Funding for stadiums secured $270 million OK'd for sites in Baltimore, Prince George's Co.

'A great vote'

House of Delegates votes after emotional debate over priorities

March 22, 1996|By Thomas W. Waldron | Thomas W. Waldron,SUN STAFF

Ending months of contentious debate over the cost of returning professional football to Maryland, the House of Delegates voted yesterday to approve state funding for stadiums in Baltimore and Prince George's County.

House passage of the state's $14.5 billion budget, which included $270 million in stadium spending, guaranteed legislative approval of the projects and hands a major victory to Gov. Parris N. Glendening, who had made them his top priority for the General Assembly session.

"Responsible members of the House ignored the political rhetoric which has characterized much of the debate on this issue and voted their conscience based on what is good for the entire state," Mr. Glendening said.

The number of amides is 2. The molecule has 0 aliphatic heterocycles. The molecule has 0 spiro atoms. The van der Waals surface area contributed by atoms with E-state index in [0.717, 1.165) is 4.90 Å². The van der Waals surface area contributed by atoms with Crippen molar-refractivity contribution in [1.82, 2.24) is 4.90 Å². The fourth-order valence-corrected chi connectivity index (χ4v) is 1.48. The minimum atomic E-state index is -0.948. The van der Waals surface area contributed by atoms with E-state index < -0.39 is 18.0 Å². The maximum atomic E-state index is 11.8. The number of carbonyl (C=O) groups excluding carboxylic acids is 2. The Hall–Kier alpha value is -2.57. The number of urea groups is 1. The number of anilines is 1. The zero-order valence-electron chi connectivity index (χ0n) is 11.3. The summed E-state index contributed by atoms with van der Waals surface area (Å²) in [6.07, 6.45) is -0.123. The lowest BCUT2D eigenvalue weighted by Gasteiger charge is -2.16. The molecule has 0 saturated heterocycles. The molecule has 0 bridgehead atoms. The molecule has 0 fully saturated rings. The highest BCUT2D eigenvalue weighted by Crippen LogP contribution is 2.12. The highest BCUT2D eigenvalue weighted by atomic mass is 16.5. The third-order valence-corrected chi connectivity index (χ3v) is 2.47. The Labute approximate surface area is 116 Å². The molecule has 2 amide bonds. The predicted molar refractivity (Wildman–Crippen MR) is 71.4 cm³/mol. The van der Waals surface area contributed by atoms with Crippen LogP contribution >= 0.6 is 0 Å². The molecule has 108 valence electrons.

With funding secured, Maryland Stadium Authority officials hope break ground on the Baltimore stadium by Sept. 1 and finish the project by the summer of 1998.

Construction on a new home for the Washington Redskins in Landover, to be paid for largely by team owner Jack Kent Cooke, is expected to begin in a few weeks.

The stadiums won support from a coalition of legislators from the Baltimore area and Prince George's County, with support from a handful of rural Democrats and eight defecting Republicans. Five Montgomery lawmakers voted for Baltimore's stadium, breaking ranks with the rest of their county's delegation.

"It was a great vote," House Speaker Casper R. Taylor Jr. said afterward. "I just feel real good about it."

The House approved the $200 million Baltimore stadium by a vote of 81-57, with two members excused because of possible conflicts of interest and one not voting.

Later, by a vote of 80-59, the House approved the state's contribution of $70 million in road and other infrastructure improvements associated with the Redskins project.